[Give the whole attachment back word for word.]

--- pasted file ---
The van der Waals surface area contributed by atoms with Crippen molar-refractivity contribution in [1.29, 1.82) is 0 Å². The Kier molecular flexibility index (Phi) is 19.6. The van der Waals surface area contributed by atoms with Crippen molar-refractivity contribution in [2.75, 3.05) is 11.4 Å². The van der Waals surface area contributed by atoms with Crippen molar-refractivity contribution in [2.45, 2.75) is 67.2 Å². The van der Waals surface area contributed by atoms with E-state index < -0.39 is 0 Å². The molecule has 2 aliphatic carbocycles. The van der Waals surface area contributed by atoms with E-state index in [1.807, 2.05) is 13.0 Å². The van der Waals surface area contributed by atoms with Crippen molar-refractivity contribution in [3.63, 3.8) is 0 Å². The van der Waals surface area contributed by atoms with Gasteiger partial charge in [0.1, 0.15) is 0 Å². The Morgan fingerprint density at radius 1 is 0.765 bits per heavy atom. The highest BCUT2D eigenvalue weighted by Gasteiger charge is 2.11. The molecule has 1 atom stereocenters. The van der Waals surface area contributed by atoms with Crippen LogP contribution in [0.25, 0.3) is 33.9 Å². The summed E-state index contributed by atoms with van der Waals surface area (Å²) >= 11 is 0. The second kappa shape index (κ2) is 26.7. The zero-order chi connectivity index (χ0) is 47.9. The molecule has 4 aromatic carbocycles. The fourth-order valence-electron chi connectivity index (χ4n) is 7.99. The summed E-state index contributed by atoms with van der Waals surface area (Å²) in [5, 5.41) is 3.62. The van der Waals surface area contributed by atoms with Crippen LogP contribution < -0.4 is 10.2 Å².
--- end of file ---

The van der Waals surface area contributed by atoms with Crippen molar-refractivity contribution in [1.29, 1.82) is 0 Å². The Kier molecular flexibility index (Phi) is 19.6. The van der Waals surface area contributed by atoms with Crippen molar-refractivity contribution in [2.75, 3.05) is 11.4 Å². The van der Waals surface area contributed by atoms with Crippen molar-refractivity contribution in [2.45, 2.75) is 67.2 Å². The van der Waals surface area contributed by atoms with E-state index < -0.39 is 0 Å². The molecule has 2 aliphatic carbocycles. The van der Waals surface area contributed by atoms with E-state index in [1.807, 2.05) is 13.0 Å². The van der Waals surface area contributed by atoms with Crippen molar-refractivity contribution in [3.63, 3.8) is 0 Å². The van der Waals surface area contributed by atoms with Gasteiger partial charge in [0.1, 0.15) is 0 Å². The Morgan fingerprint density at radius 1 is 0.765 bits per heavy atom. The highest BCUT2D eigenvalue weighted by Gasteiger charge is 2.11. The molecule has 1 atom stereocenters. The van der Waals surface area contributed by atoms with Crippen LogP contribution in [0.25, 0.3) is 33.9 Å². The summed E-state index contributed by atoms with van der Waals surface area (Å²) >= 11 is 0. The second kappa shape index (κ2) is 26.7. The zero-order chi connectivity index (χ0) is 47.9. The molecule has 4 aromatic carbocycles. The fourth-order valence-electron chi connectivity index (χ4n) is 7.99. The summed E-state index contributed by atoms with van der Waals surface area (Å²) in [5, 5.41) is 3.62. The van der Waals surface area contributed by atoms with Crippen LogP contribution < -0.4 is 10.2 Å².